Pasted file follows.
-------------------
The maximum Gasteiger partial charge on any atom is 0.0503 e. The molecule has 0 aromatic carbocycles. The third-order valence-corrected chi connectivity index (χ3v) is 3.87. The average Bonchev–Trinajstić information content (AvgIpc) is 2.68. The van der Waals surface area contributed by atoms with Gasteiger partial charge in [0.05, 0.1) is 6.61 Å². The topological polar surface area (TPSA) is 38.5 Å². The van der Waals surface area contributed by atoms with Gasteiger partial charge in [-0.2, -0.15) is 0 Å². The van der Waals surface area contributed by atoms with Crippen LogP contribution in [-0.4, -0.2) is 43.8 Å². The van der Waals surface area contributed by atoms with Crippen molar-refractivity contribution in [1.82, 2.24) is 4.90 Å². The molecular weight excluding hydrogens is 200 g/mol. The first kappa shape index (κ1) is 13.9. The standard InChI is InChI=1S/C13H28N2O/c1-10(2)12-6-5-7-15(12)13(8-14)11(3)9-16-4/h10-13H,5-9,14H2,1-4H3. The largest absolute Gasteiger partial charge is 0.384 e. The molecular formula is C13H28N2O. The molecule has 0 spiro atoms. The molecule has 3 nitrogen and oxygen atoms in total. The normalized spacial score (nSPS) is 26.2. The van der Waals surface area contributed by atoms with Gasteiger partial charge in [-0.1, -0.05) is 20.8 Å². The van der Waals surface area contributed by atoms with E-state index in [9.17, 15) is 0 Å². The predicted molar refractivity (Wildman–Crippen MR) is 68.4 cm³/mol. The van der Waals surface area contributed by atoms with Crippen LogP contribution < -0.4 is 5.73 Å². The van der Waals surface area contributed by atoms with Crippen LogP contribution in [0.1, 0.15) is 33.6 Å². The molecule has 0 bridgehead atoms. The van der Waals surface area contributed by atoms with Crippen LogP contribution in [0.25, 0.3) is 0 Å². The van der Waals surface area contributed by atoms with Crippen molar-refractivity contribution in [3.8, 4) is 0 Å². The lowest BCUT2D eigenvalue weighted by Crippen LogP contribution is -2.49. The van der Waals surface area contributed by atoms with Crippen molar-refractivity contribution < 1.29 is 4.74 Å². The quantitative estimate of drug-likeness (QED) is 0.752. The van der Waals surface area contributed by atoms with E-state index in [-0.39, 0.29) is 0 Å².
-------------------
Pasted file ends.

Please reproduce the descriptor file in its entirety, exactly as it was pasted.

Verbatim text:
The maximum Gasteiger partial charge on any atom is 0.0503 e. The molecule has 0 aromatic carbocycles. The third-order valence-corrected chi connectivity index (χ3v) is 3.87. The average Bonchev–Trinajstić information content (AvgIpc) is 2.68. The van der Waals surface area contributed by atoms with Gasteiger partial charge in [0.05, 0.1) is 6.61 Å². The topological polar surface area (TPSA) is 38.5 Å². The van der Waals surface area contributed by atoms with Gasteiger partial charge in [-0.2, -0.15) is 0 Å². The van der Waals surface area contributed by atoms with Crippen LogP contribution in [-0.4, -0.2) is 43.8 Å². The van der Waals surface area contributed by atoms with Crippen molar-refractivity contribution in [1.82, 2.24) is 4.90 Å². The molecular weight excluding hydrogens is 200 g/mol. The first kappa shape index (κ1) is 13.9. The standard InChI is InChI=1S/C13H28N2O/c1-10(2)12-6-5-7-15(12)13(8-14)11(3)9-16-4/h10-13H,5-9,14H2,1-4H3. The largest absolute Gasteiger partial charge is 0.384 e. The molecular formula is C13H28N2O. The molecule has 0 spiro atoms. The molecule has 3 nitrogen and oxygen atoms in total. The normalized spacial score (nSPS) is 26.2. The van der Waals surface area contributed by atoms with Gasteiger partial charge in [-0.1, -0.05) is 20.8 Å². The van der Waals surface area contributed by atoms with E-state index in [9.17, 15) is 0 Å². The predicted molar refractivity (Wildman–Crippen MR) is 68.4 cm³/mol. The van der Waals surface area contributed by atoms with Crippen LogP contribution < -0.4 is 5.73 Å². The van der Waals surface area contributed by atoms with Crippen LogP contribution in [0.1, 0.15) is 33.6 Å². The molecule has 0 bridgehead atoms. The van der Waals surface area contributed by atoms with Crippen LogP contribution in [0.25, 0.3) is 0 Å². The van der Waals surface area contributed by atoms with Crippen molar-refractivity contribution in [3.8, 4) is 0 Å². The lowest BCUT2D eigenvalue weighted by Crippen LogP contribution is -2.49. The van der Waals surface area contributed by atoms with Crippen molar-refractivity contribution < 1.29 is 4.74 Å². The quantitative estimate of drug-likeness (QED) is 0.752. The van der Waals surface area contributed by atoms with E-state index in [-0.39, 0.29) is 0 Å².